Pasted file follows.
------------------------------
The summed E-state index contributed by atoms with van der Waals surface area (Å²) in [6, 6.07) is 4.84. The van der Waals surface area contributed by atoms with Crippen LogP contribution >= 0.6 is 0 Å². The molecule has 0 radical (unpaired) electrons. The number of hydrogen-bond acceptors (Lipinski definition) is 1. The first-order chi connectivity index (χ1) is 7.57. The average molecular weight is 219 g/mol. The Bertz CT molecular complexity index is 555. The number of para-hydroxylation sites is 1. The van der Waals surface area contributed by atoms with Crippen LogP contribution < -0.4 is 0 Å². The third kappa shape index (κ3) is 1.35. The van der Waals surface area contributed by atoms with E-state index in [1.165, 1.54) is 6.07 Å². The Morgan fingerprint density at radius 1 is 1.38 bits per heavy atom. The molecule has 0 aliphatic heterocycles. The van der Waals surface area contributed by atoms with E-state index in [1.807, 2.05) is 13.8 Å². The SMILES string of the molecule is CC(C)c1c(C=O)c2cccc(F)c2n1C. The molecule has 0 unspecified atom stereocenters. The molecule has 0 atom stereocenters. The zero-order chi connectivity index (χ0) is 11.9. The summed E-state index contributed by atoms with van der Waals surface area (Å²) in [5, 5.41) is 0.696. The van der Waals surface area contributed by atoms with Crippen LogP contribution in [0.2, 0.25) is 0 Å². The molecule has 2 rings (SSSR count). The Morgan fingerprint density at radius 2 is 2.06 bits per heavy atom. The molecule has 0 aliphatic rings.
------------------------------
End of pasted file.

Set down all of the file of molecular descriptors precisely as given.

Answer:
The summed E-state index contributed by atoms with van der Waals surface area (Å²) in [6, 6.07) is 4.84. The van der Waals surface area contributed by atoms with Crippen LogP contribution >= 0.6 is 0 Å². The molecule has 0 radical (unpaired) electrons. The number of hydrogen-bond acceptors (Lipinski definition) is 1. The first-order chi connectivity index (χ1) is 7.57. The average molecular weight is 219 g/mol. The Bertz CT molecular complexity index is 555. The number of para-hydroxylation sites is 1. The van der Waals surface area contributed by atoms with Crippen LogP contribution < -0.4 is 0 Å². The third kappa shape index (κ3) is 1.35. The van der Waals surface area contributed by atoms with E-state index in [1.165, 1.54) is 6.07 Å². The Morgan fingerprint density at radius 1 is 1.38 bits per heavy atom. The molecule has 0 aliphatic heterocycles. The van der Waals surface area contributed by atoms with E-state index in [1.807, 2.05) is 13.8 Å². The SMILES string of the molecule is CC(C)c1c(C=O)c2cccc(F)c2n1C. The molecule has 0 unspecified atom stereocenters. The molecule has 0 atom stereocenters. The zero-order chi connectivity index (χ0) is 11.9. The summed E-state index contributed by atoms with van der Waals surface area (Å²) in [5, 5.41) is 0.696. The van der Waals surface area contributed by atoms with Crippen LogP contribution in [0.2, 0.25) is 0 Å². The molecule has 2 rings (SSSR count). The Morgan fingerprint density at radius 2 is 2.06 bits per heavy atom. The molecule has 0 aliphatic rings.